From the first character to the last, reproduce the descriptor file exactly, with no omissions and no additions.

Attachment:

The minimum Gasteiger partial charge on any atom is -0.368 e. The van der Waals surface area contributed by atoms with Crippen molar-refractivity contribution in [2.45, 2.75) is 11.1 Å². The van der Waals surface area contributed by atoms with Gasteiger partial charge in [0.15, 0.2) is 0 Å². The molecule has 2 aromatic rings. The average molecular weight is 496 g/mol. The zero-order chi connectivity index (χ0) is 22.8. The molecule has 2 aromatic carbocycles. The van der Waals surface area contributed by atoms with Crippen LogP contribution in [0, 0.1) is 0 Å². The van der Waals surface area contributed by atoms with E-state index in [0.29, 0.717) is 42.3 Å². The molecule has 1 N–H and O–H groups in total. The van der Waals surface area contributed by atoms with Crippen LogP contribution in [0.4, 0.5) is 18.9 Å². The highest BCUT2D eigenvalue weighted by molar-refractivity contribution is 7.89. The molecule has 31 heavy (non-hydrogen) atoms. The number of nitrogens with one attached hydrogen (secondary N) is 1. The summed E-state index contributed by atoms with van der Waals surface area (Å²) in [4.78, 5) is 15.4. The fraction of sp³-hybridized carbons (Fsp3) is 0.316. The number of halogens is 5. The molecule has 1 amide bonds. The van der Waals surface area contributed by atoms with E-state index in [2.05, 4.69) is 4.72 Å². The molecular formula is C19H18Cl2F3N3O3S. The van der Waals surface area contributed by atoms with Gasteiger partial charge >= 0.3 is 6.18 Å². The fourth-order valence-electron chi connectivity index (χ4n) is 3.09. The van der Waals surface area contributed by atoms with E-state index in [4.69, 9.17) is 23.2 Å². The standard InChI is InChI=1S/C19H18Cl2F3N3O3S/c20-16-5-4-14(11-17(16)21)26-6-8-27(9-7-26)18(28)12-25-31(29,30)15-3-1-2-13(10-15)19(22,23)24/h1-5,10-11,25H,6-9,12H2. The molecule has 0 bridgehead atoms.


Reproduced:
The minimum Gasteiger partial charge on any atom is -0.368 e. The van der Waals surface area contributed by atoms with Crippen molar-refractivity contribution in [2.45, 2.75) is 11.1 Å². The van der Waals surface area contributed by atoms with Gasteiger partial charge in [0.15, 0.2) is 0 Å². The molecule has 2 aromatic rings. The average molecular weight is 496 g/mol. The zero-order chi connectivity index (χ0) is 22.8. The molecule has 2 aromatic carbocycles. The van der Waals surface area contributed by atoms with Crippen LogP contribution in [0, 0.1) is 0 Å². The van der Waals surface area contributed by atoms with E-state index in [0.29, 0.717) is 42.3 Å². The molecule has 1 N–H and O–H groups in total. The van der Waals surface area contributed by atoms with Crippen LogP contribution in [0.4, 0.5) is 18.9 Å². The highest BCUT2D eigenvalue weighted by molar-refractivity contribution is 7.89. The molecule has 31 heavy (non-hydrogen) atoms. The number of nitrogens with one attached hydrogen (secondary N) is 1. The summed E-state index contributed by atoms with van der Waals surface area (Å²) in [4.78, 5) is 15.4. The fraction of sp³-hybridized carbons (Fsp3) is 0.316. The number of halogens is 5. The molecule has 1 amide bonds. The van der Waals surface area contributed by atoms with E-state index in [2.05, 4.69) is 4.72 Å². The molecular formula is C19H18Cl2F3N3O3S. The van der Waals surface area contributed by atoms with Gasteiger partial charge >= 0.3 is 6.18 Å². The fourth-order valence-electron chi connectivity index (χ4n) is 3.09. The van der Waals surface area contributed by atoms with E-state index in [4.69, 9.17) is 23.2 Å². The standard InChI is InChI=1S/C19H18Cl2F3N3O3S/c20-16-5-4-14(11-17(16)21)26-6-8-27(9-7-26)18(28)12-25-31(29,30)15-3-1-2-13(10-15)19(22,23)24/h1-5,10-11,25H,6-9,12H2. The molecule has 0 bridgehead atoms.